When to Outsource: A look at outsourcing, insourcing and taking a hybrid approach to document capture, conversion and management

Over the past several years, advancements in data capture technologies, stricter records management requirements and the goal of achieving the coveted “paperless office” have driven companies to seek more efficient ways of handling their information. But, with hundreds of thousands of documents (anything from HR forms, to healthcare records, to admissions applications) in a multitude of formats, some organizations are simply unable to support their capture initiatives in-house. Therefore, many are looking for expertise outside of their organization to convert, classify and archive their information to improve their document management processes.

Today, outsourcing remains a viable option for effective document capture projects and streamlining ongoing efforts. According to a 2014 InfoTrends report, the production scanning outsourcing market is expected to grow to $2.4 billion in 2018. This growth is despite the natural decline in paper in many industries, as more companies will seek end-to-end business process applications – making outside expertise even more valuable. Yet, no two companies are the same, nor are their document conversion and management needs. So, when should you outsource? This guide will help you decide.

Subject Matter Expertise

When determining if (or what) you should outsource, it is vital to first examine your internal expertise. Do you have the subject matter experts on staff that can effectively lead you through your project and beyond? More often than not, the answer is “no.” An outside firm not only has the proper tools, equipment and integration capabilities to perform the physical conversions, but also has the depth of industry knowledge to classify data for e-discovery, ensure compliance and train end users. As an added value, an outside firm can start by performing a front-end business process analysis to verify that your efforts align with your overall objectives.


It’s almost an obvious question, but it’s an essential one to ask. What is your budget for this project? If you are looking for a cost-effective option, consider outsourcing. With little to no capital expenditures (equipment, for example) or staff management overheads, you’ll realize a low total cost of ownership (TCO) and faster return on investment (ROI). Bringing in an outside firm eliminates these superfluous expenses and frees up capital to allocate elsewhere. Also, if you are looking to save office space, outsourcing your document capture and digitization initiatives is more economic in the long run than storing those same documents at an off-site facility. At the same time, you’ll eliminate any accessibility and retention challenges.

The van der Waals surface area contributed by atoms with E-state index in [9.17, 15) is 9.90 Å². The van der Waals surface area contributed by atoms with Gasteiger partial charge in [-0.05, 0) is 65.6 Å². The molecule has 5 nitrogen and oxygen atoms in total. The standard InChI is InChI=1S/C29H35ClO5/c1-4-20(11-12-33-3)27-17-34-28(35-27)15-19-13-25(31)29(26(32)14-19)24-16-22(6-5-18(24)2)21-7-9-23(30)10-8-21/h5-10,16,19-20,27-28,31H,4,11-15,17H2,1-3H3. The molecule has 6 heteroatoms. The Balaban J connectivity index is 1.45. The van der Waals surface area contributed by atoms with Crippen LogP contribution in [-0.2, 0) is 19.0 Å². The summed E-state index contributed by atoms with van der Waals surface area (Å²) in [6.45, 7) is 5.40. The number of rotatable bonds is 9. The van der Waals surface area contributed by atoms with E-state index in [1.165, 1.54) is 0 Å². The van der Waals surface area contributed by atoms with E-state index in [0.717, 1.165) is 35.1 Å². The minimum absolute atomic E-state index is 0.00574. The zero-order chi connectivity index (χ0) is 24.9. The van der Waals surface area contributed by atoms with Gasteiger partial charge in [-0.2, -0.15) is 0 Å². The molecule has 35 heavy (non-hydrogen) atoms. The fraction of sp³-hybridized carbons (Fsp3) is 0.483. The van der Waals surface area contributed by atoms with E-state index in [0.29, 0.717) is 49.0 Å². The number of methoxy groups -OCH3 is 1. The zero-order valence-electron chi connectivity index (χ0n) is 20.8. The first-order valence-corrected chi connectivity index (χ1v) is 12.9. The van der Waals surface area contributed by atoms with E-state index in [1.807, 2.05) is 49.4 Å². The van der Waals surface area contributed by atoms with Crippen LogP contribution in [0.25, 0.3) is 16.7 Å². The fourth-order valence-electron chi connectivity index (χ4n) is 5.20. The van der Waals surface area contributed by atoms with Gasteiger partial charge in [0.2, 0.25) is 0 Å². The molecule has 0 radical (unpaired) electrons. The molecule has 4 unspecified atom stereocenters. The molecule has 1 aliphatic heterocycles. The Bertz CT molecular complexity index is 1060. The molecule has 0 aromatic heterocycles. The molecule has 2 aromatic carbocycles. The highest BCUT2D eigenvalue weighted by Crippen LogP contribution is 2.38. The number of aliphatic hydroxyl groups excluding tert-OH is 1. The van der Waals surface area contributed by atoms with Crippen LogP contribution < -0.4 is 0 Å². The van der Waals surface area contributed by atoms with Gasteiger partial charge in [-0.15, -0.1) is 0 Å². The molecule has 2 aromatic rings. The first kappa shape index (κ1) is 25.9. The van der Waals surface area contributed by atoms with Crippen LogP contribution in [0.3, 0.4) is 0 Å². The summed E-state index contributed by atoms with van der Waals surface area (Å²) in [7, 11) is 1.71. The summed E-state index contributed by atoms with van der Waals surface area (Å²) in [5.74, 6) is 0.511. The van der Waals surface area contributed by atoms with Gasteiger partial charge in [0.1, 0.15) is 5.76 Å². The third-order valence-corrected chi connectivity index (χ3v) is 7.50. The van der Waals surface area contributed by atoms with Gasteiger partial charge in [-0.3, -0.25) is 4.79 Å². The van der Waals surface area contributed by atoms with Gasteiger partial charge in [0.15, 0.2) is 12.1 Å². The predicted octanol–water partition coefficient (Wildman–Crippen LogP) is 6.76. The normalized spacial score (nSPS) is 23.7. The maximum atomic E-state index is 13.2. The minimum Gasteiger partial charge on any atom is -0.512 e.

Internal Resources

Let’s say that you have the budget and your staff has the expertise to successfully carry out an internal conversion project. But, do you have the manpower? Employees, especially IT staff, may be too overworked for this undertaking. Outsourcing alleviates some of this pressure and allows staff to focus on their mission-critical tasks. Similarly, outsourcing can eliminate the political tension that comes when different departments and personnel disagree on a project’s approaches and priorities.

Time & Turnaround

How soon do you need to complete this conversion project? If you take on the task internally, will you meet your deadline? Outside experts will help keep you on deadline and ensure a quick turnaround. For example, if an organization is preparing to downsize a space or is moving to a new office and needs documents converted and shredded within 30 days, outsourcing might be the way to go.

Back-file Conversions

Do you have thousands documents that go back 50-some years, sitting in a file cabinet or closet without any type of organization? If you are in need of high-volume, back-file conversions, consider outsourcing. In fact, this is the most common type of outsourced project. In these cases, firms will come in and perform the backlog scanning, archiving and classification, and then provide day-forward software and equipment to help the company convert their ongoing active files in-house. It’s almost a blend of outsourcing and insourcing. This parlays into another option to consider – the Hybrid approach.

The Hybrid Approach

The Hybrid approach to document capture is becoming the method of choice for many enterprises. And, it entails exactly what you would think – this approach allows companies to outsource when and where it is most appropriate, while handling some efforts internally. For example, a company may outsource the preparation, scanning and storing of information, but perform the indexing itself. Or, a company may choose to scan its most confidential documents in-house, and outsource the rest. There are many options, depending on your company and your business objectives.

Final Considerations for Outsourcing

If you’re going to outsource, always select a provider that you can trust, especially if you are dealing with sensitive or classified information. Most organizations have nondisclosure agreements and security guidelines, which are certainly an added benefit. Also, understand the value of performing an upfront business process analysis. Your selected firm should first obtain a thorough grasp of your business, existing processes and goals, so work closely with your provider. As a result, the solution (whether completely outsourced or a hybrid approach) that you end up using will support those objectives.

Remember: If you’re a bank, be a bank. If you’re a federal agency, be a federal agency. If it makes sense, leave the document capture and conversions to the experts. You’ll be able to focus on your own, day-to-day business priorities and position yourself for long-term success.